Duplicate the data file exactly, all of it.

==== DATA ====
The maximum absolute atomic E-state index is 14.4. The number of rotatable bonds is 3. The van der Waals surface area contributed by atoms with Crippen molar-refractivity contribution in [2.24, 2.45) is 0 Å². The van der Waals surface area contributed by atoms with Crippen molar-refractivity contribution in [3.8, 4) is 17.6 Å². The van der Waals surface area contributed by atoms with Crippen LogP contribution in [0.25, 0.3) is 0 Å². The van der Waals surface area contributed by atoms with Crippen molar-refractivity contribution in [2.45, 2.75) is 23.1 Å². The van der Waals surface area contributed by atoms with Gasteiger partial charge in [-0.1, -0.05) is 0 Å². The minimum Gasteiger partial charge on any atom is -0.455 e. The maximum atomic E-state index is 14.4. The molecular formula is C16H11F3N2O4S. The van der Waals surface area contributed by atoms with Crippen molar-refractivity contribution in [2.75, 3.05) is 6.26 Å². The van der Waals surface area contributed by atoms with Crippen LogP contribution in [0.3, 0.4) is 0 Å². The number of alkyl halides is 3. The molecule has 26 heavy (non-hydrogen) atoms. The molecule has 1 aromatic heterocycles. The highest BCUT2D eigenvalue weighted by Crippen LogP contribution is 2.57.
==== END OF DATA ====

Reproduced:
The maximum absolute atomic E-state index is 14.4. The number of rotatable bonds is 3. The van der Waals surface area contributed by atoms with Crippen molar-refractivity contribution in [2.24, 2.45) is 0 Å². The van der Waals surface area contributed by atoms with Crippen molar-refractivity contribution in [3.8, 4) is 17.6 Å². The van der Waals surface area contributed by atoms with Crippen LogP contribution in [0.25, 0.3) is 0 Å². The van der Waals surface area contributed by atoms with Crippen molar-refractivity contribution in [2.45, 2.75) is 23.1 Å². The van der Waals surface area contributed by atoms with Gasteiger partial charge in [-0.1, -0.05) is 0 Å². The minimum Gasteiger partial charge on any atom is -0.455 e. The maximum atomic E-state index is 14.4. The molecular formula is C16H11F3N2O4S. The van der Waals surface area contributed by atoms with Crippen molar-refractivity contribution in [2.75, 3.05) is 6.26 Å². The van der Waals surface area contributed by atoms with Crippen LogP contribution in [0.3, 0.4) is 0 Å². The number of alkyl halides is 3. The molecule has 26 heavy (non-hydrogen) atoms. The molecule has 1 aromatic heterocycles. The highest BCUT2D eigenvalue weighted by Crippen LogP contribution is 2.57.